Vergleich indische und westliche Geometrie


The diagonal chord of the rectangle makes both the squares that the horizontal and vertical sides make separately.
— Sulba Sutra
(8th century B.C.
)

Vedic Math - Pythagorus


The square of the hypotenuse of a right angle triangle is equal to the sum of the squares of the other two sides.
— Pythagorean Theorem
(6th century B.C.)

Pythagorean Theorem

 

http://www.vedicsciences.net/articles/vedic-mathematics.html



Mathematics

 

 

India is often credited with contributing to the world, via Arabia, our current numerals and the concept of "zero."

Hindu mathematicians certainly formulated an ingenious system of mental arithmetic used in astronomical calculations.

This science of Vedic mathematics was revived quite recently by a prominent sannyasi, Swami Bharati Krishna Tirthaji (1884–1960).

From only sixteen Sanskrit sutras (aphorisms) he expounded a whole mathematical discipline, by which normally lengthy calculations can be performed almost instantaneously.

His writings include a concise proof of Pythagoras's theorem and a Sanskrit verse that codifies the value of pi to thirty-one decimal places. Vedic mathematics is currently taught in some British schools.

http://mathomathis.blogspot.in/2011/06/mathematical-basis-of-vedic-literature.html

Indien im 6.Jahrhundert
Indien im 6.Jahrhundert
Vedic mathematics is another example of its contribution to world progress. It is an ancient development that continues to play an important part in modern society. Without the advancements in math that had been established by Vedic culture as far back as 2500 BC and passed along to others, such as the Greeks and Romans, we would not have many of the developments and inventions that we enjoy today. The Greek alphabet, for example, was a great hindrance to calculating. The Egyptians also did not have a numerical system suitable for large calculations. For the number 986 they had to use 23 symbols. The Romans also were in want of a system of mathematical calculations. Only after they adopted the Indian system that was called “Arabic numerals” did they find what they needed.
The difference was that Vedic mathematics had developed the system of tens, hundreds, thousands, etc., and the basis of carrying the remainder of one column of numbers over to the next. This made for easy calculations of large numbers that was nearly impossible in other systems, as found with the Greeks, Romans, Egyptians and even Chinese. The Vedic system had also invented the zero, which has been called one of the greatest developments in the history of mathematics.
The numeral script from India is said to have evolved from the Brahmi numerals. This spread to Arabia through traders and merchants, and from there up into Europe and elsewhere. It became known as the Arabic numerals, yet the Arabians had called them “Indian figures” (Al-Arqan-Al-Hindu) and the system of math was known as hindisat, or the Indian art.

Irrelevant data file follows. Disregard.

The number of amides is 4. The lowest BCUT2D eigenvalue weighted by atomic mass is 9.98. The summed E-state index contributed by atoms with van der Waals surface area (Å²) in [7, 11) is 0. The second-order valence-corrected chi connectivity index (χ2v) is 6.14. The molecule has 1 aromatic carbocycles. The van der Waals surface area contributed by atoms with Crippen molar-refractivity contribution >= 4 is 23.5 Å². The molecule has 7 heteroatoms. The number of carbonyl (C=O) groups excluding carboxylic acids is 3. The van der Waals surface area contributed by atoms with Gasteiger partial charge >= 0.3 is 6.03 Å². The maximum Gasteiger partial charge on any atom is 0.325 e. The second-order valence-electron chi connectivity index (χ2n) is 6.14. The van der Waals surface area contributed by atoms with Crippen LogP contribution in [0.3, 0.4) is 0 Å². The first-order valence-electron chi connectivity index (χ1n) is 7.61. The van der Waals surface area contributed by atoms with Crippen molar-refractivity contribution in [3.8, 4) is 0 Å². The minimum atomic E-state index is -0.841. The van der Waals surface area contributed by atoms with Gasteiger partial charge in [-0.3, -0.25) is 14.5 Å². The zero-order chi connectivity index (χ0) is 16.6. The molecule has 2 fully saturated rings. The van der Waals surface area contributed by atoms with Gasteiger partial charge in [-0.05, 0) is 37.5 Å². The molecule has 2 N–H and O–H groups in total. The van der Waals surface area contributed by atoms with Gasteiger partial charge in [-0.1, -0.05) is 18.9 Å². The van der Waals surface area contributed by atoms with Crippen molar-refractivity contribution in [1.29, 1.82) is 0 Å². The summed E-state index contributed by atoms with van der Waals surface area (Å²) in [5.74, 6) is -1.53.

Vedic culture already had an established mathematical system that had been recorded in the Shulba Sutras. These are known to date back to at least the 8th century BC.
The Shulba Sutras were actually a portion of a larger text on mathematics known as the Kalpa Sutras. These and the Vedic mathematicians were recognized for their developments in arithmetic and algebra. Indians were the first to use letters of the alphabet to represent unknowns. But they were especially known for what they could do in geometry. In fact, geometrical instruments had been found in the Indus Valley dating back to 2500 BC. Furthermore, what became known as the Pythagorean theorem was already existing in the Baudhayana, the earliest of the Shulba Sutras before the 8th century BC. This was presented by Pythagoras around 540 BC after he discovered it in his travels to India. So this shows the advanced nature of the Vedic civilization.
The Vedic system of math, as explained in the sutras, also reduced the number of steps in calculations to merely a few that otherwise required many steps by conventional methods. Thus, this ancient science is still worthy of study today.

 

Die einfache Rechenmethode aus Indien

Ob und wie weit das Ganze etwas mit Veda zu tun hat, darüber sind sich die Experten nicht einig. Das ändert aber nichts daran, dass es eine große Hilfe für jeden sein kann, der mit schwierigen Rechnungen zu kämpfen hat. Damit lassen sich sogar ansonsten schwierige Aufgaben schnell im Kopf ausrechnen - ganz ohne Taschenrechner.

Um zu verstehen, wie diese ungewöhnliche Art des Rechnens funktioniert, müssen Sie etwas umdenken. Angenommen, Sie möchten 98 mit 72 multiplizieren. Vergessen Sie bitte für einen Moment, wie Sie dabei früher in der Schule (ohne Taschenrechner) vorgegangen sind. Stattdessen rechnen Sie folgendermaßen:

  • Zuerst rechnen Sie 100 minus 98, das Ergebnis ist 2, und 100 minus 72, das ergibt 28.1
  • Nun wird überkreuz gerechnet: Von den 72 ziehen Sie 2 ab = 70 und die 28 multiplizieren Sie mit 2 = 56.2
  • Anschließend werden die beiden Ergebnisse nur noch hintereinandergeschrieben und das Ergebnis ist 7056.3

Die vedische Mathematik ist aber weit mehr als nur eine bloße Rechenmethode - sie basiert zum Teil auf der Mathematik, wie sie auch in der Natur vorkommt (z.B. die Fibonacci-Spirale). Es ist zugleich eine Philosophie, die in der westlichen Welt nur wenig bekannt ist. Wer sich intensiver damit beschäftigen möchte, sollte in die vedische Philosophie hineinschnuppern.